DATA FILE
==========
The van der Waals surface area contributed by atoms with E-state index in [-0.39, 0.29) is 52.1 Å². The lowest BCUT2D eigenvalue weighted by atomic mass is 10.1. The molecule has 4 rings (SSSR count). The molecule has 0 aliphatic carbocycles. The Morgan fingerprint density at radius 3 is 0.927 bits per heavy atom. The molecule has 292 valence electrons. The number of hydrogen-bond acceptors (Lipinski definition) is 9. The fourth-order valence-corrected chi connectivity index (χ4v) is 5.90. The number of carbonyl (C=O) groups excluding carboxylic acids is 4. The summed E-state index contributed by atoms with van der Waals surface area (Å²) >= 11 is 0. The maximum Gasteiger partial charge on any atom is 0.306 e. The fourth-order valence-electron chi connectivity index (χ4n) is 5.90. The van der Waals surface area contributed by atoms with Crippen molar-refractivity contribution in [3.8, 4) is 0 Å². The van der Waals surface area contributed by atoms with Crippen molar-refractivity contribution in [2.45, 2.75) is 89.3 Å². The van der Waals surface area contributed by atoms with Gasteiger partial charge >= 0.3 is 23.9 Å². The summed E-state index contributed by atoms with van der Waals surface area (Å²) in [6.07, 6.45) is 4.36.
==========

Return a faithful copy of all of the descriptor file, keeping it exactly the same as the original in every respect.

The van der Waals surface area contributed by atoms with E-state index in [-0.39, 0.29) is 52.1 Å². The lowest BCUT2D eigenvalue weighted by atomic mass is 10.1. The molecule has 4 rings (SSSR count). The molecule has 0 aliphatic carbocycles. The Morgan fingerprint density at radius 3 is 0.927 bits per heavy atom. The molecule has 292 valence electrons. The number of hydrogen-bond acceptors (Lipinski definition) is 9. The fourth-order valence-corrected chi connectivity index (χ4v) is 5.90. The number of carbonyl (C=O) groups excluding carboxylic acids is 4. The summed E-state index contributed by atoms with van der Waals surface area (Å²) >= 11 is 0. The maximum Gasteiger partial charge on any atom is 0.306 e. The fourth-order valence-electron chi connectivity index (χ4n) is 5.90. The van der Waals surface area contributed by atoms with Crippen molar-refractivity contribution in [3.8, 4) is 0 Å². The van der Waals surface area contributed by atoms with Crippen molar-refractivity contribution in [2.45, 2.75) is 89.3 Å². The van der Waals surface area contributed by atoms with Gasteiger partial charge >= 0.3 is 23.9 Å². The summed E-state index contributed by atoms with van der Waals surface area (Å²) in [6.07, 6.45) is 4.36.